NOVEMBER 2007 VOLUME 1, NUMBER 2
Individual Retirement Accounts
& Tax, Inc.
Your Hometown An Individual Retirement Account (IRA) is a personal savings account that provides
income tax benefits to people saving for their retirement. The huge benefit of an
Kellie Becket, CPA
IRA is that it allows you to compound interest and save taxes. You invest your
money in an IRA up to an allowable amount each year. Your investment in the IRA
www.beckettax.com is called a contribution. Your contribution may or may not be deductible for tax
purposes depending on your circumstances. This will be discussed later. The
earnings on your IRA grow tax free until the time you draw them out of the account.
60555 This is called a distribution. At that time, you may be taxed on the distribution, but
since your income is likely to be less once you retire, you may be taxed at a lower
There are five different types of IRA’s available; the traditional IRA, the Roth IRA,
(630) 393-9054 the Education IRA, the SIMPLE IRA, and the SEP IRA.
The SIMPLE IRA and the SEP IRA are established by small businesses for the benefit
of their employees.
Office hours: An Education IRA is a savings plan for higher education. Parents are allowed to
Mon-Fri 3:30 – 8:30 make nondeductible contributions to an Education IRA for a child under the age of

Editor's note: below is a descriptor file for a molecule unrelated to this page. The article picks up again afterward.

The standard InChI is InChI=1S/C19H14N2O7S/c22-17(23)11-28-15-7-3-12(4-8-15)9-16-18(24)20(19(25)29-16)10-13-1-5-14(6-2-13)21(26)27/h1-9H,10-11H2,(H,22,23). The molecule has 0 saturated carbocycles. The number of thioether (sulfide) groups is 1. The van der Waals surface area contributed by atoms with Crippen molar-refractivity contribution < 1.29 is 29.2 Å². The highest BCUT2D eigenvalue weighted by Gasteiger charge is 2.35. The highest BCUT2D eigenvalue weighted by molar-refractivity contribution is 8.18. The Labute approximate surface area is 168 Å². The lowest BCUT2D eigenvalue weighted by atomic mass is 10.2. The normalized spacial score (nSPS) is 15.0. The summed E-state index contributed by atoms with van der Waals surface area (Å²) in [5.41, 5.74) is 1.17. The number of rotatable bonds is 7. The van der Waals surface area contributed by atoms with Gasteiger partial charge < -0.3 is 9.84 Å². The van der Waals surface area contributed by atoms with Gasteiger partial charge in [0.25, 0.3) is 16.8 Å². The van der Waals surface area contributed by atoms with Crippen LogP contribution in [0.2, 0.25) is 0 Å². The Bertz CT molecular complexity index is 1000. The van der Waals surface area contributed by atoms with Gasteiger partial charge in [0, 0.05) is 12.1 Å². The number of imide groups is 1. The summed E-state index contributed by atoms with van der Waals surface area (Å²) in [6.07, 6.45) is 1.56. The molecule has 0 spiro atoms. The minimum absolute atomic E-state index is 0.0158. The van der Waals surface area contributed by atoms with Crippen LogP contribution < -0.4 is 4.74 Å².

Sat & Sun 12 – 4
In 2007 you can contribute up to $4,000 into your IRA if you have earned income of
at least this amount. If you are 50 years old or older you are allowed a catch-up
contribution of $1,000 for a total contribution for the year of $5,000. Once again
you have to have at least $5,000 of earned income to be able to contribute $5,000
in your IRA. In 2008 the contribution amount increases to $5,000 while the catch-
up amount remains at $1,000.
Your contributions into a traditional IRA range from being fully deductible to fully
non-deductible and anywhere in between. How much of your IRA that is deductible
depends mostly on the amount of taxable compensation you earn and whether or
not you are an active participant in a qualified plan. In 2007, if you are not an
active participant in a qualified plan, you can deduct your IRA contribution no
matter how high your compensation. If you are an active participant in a qualified
plan and are married, filing jointly, you can deduct your contribution if your earned
Tax Talk topic:
income is less than $80,000. If it is more than $80,000 and less than $100,000
your deduction is slowly phased out. If your compensation exceeds $100,000 you
Tax changes and
Year-end tax planning cannot deduct your IRA contribution at all. The amount between $80,000 and
$100.000 is called a phase out. The phase out amount for a single taxpayer is
between $50,000 and $60,000. The earnings of a traditional IRA are tax-deferred.
This means you will not pay tax on the earnings until they are distributed to you.
Of course you have to follow the rules so that you are not penalized. The purpose
Check out this site! of an IRA is to help you save for your retirement. To that effect, the IRS has put
penalties in place to discourage you from taking the money out too soon. If you